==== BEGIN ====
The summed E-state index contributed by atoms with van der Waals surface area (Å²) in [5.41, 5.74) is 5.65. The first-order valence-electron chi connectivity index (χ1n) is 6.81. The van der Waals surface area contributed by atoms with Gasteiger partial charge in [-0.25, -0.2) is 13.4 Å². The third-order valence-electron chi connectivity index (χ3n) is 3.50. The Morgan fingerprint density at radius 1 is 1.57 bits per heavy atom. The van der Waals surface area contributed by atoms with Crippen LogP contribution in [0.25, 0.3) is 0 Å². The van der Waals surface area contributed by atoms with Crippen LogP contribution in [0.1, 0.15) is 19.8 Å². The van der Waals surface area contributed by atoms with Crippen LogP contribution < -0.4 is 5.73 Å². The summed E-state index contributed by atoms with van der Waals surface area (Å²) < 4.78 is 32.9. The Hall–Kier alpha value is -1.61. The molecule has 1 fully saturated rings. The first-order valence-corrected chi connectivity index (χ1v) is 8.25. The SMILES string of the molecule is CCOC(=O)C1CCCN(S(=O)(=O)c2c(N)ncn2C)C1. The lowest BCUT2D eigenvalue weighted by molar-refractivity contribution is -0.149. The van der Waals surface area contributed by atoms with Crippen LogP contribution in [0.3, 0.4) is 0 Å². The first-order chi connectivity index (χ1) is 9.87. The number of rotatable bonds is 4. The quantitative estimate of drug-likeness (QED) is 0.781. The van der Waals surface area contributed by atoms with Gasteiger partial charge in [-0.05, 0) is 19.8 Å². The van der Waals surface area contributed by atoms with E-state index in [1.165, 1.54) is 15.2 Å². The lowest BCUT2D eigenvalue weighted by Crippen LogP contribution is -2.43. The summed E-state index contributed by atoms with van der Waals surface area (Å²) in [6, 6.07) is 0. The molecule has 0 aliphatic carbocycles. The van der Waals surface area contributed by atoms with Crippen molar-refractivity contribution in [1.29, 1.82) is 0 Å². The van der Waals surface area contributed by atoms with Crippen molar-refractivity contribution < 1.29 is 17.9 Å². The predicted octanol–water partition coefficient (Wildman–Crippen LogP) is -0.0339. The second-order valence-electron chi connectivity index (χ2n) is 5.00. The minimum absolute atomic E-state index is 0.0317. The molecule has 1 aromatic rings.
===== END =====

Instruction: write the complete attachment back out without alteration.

The summed E-state index contributed by atoms with van der Waals surface area (Å²) in [5.41, 5.74) is 5.65. The first-order valence-electron chi connectivity index (χ1n) is 6.81. The van der Waals surface area contributed by atoms with Gasteiger partial charge in [-0.25, -0.2) is 13.4 Å². The third-order valence-electron chi connectivity index (χ3n) is 3.50. The Morgan fingerprint density at radius 1 is 1.57 bits per heavy atom. The van der Waals surface area contributed by atoms with Crippen LogP contribution in [0.25, 0.3) is 0 Å². The van der Waals surface area contributed by atoms with Crippen LogP contribution in [0.1, 0.15) is 19.8 Å². The van der Waals surface area contributed by atoms with Crippen LogP contribution < -0.4 is 5.73 Å². The summed E-state index contributed by atoms with van der Waals surface area (Å²) < 4.78 is 32.9. The Hall–Kier alpha value is -1.61. The molecule has 1 fully saturated rings. The first-order valence-corrected chi connectivity index (χ1v) is 8.25. The SMILES string of the molecule is CCOC(=O)C1CCCN(S(=O)(=O)c2c(N)ncn2C)C1. The lowest BCUT2D eigenvalue weighted by molar-refractivity contribution is -0.149. The van der Waals surface area contributed by atoms with Crippen LogP contribution in [0.3, 0.4) is 0 Å². The first-order chi connectivity index (χ1) is 9.87. The number of rotatable bonds is 4. The quantitative estimate of drug-likeness (QED) is 0.781. The van der Waals surface area contributed by atoms with Gasteiger partial charge in [-0.05, 0) is 19.8 Å². The van der Waals surface area contributed by atoms with E-state index in [1.165, 1.54) is 15.2 Å². The lowest BCUT2D eigenvalue weighted by Crippen LogP contribution is -2.43. The summed E-state index contributed by atoms with van der Waals surface area (Å²) in [6, 6.07) is 0. The molecule has 0 aliphatic carbocycles. The van der Waals surface area contributed by atoms with Crippen molar-refractivity contribution in [1.29, 1.82) is 0 Å². The van der Waals surface area contributed by atoms with Crippen molar-refractivity contribution < 1.29 is 17.9 Å². The predicted octanol–water partition coefficient (Wildman–Crippen LogP) is -0.0339. The second-order valence-electron chi connectivity index (χ2n) is 5.00. The minimum absolute atomic E-state index is 0.0317. The molecule has 1 aromatic rings.